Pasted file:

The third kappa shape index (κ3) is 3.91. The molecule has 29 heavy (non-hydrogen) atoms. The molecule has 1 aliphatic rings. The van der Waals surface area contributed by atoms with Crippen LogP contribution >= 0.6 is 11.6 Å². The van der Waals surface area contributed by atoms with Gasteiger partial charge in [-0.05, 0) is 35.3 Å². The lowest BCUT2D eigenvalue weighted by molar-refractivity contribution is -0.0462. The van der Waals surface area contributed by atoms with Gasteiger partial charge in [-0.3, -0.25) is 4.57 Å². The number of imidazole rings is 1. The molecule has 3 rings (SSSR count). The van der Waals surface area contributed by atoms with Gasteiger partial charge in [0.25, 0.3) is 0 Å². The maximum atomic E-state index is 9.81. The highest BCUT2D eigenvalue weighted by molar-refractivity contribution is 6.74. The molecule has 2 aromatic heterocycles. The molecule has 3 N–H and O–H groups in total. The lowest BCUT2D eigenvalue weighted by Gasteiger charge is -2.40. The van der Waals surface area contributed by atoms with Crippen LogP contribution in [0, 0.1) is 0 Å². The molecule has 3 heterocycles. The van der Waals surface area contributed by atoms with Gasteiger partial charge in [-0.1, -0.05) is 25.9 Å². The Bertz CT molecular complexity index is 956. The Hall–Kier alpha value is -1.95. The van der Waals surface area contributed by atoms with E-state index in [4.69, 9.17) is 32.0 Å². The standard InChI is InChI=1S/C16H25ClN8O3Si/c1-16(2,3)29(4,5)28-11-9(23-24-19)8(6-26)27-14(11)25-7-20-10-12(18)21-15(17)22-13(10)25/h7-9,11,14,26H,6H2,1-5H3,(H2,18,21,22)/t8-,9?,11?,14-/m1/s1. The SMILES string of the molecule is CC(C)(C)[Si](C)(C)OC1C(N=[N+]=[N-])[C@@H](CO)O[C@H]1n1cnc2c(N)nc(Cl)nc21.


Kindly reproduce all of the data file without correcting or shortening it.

The third kappa shape index (κ3) is 3.91. The molecule has 29 heavy (non-hydrogen) atoms. The molecule has 1 aliphatic rings. The van der Waals surface area contributed by atoms with Crippen LogP contribution >= 0.6 is 11.6 Å². The van der Waals surface area contributed by atoms with Gasteiger partial charge in [-0.05, 0) is 35.3 Å². The lowest BCUT2D eigenvalue weighted by molar-refractivity contribution is -0.0462. The van der Waals surface area contributed by atoms with Gasteiger partial charge in [-0.3, -0.25) is 4.57 Å². The number of imidazole rings is 1. The molecule has 3 rings (SSSR count). The van der Waals surface area contributed by atoms with Gasteiger partial charge in [0.25, 0.3) is 0 Å². The maximum atomic E-state index is 9.81. The highest BCUT2D eigenvalue weighted by molar-refractivity contribution is 6.74. The molecule has 2 aromatic heterocycles. The molecule has 3 N–H and O–H groups in total. The lowest BCUT2D eigenvalue weighted by Gasteiger charge is -2.40. The van der Waals surface area contributed by atoms with Crippen LogP contribution in [0, 0.1) is 0 Å². The molecule has 3 heterocycles. The van der Waals surface area contributed by atoms with Gasteiger partial charge in [-0.1, -0.05) is 25.9 Å². The Bertz CT molecular complexity index is 956. The Hall–Kier alpha value is -1.95. The van der Waals surface area contributed by atoms with E-state index in [4.69, 9.17) is 32.0 Å². The standard InChI is InChI=1S/C16H25ClN8O3Si/c1-16(2,3)29(4,5)28-11-9(23-24-19)8(6-26)27-14(11)25-7-20-10-12(18)21-15(17)22-13(10)25/h7-9,11,14,26H,6H2,1-5H3,(H2,18,21,22)/t8-,9?,11?,14-/m1/s1. The SMILES string of the molecule is CC(C)(C)[Si](C)(C)OC1C(N=[N+]=[N-])[C@@H](CO)O[C@H]1n1cnc2c(N)nc(Cl)nc21.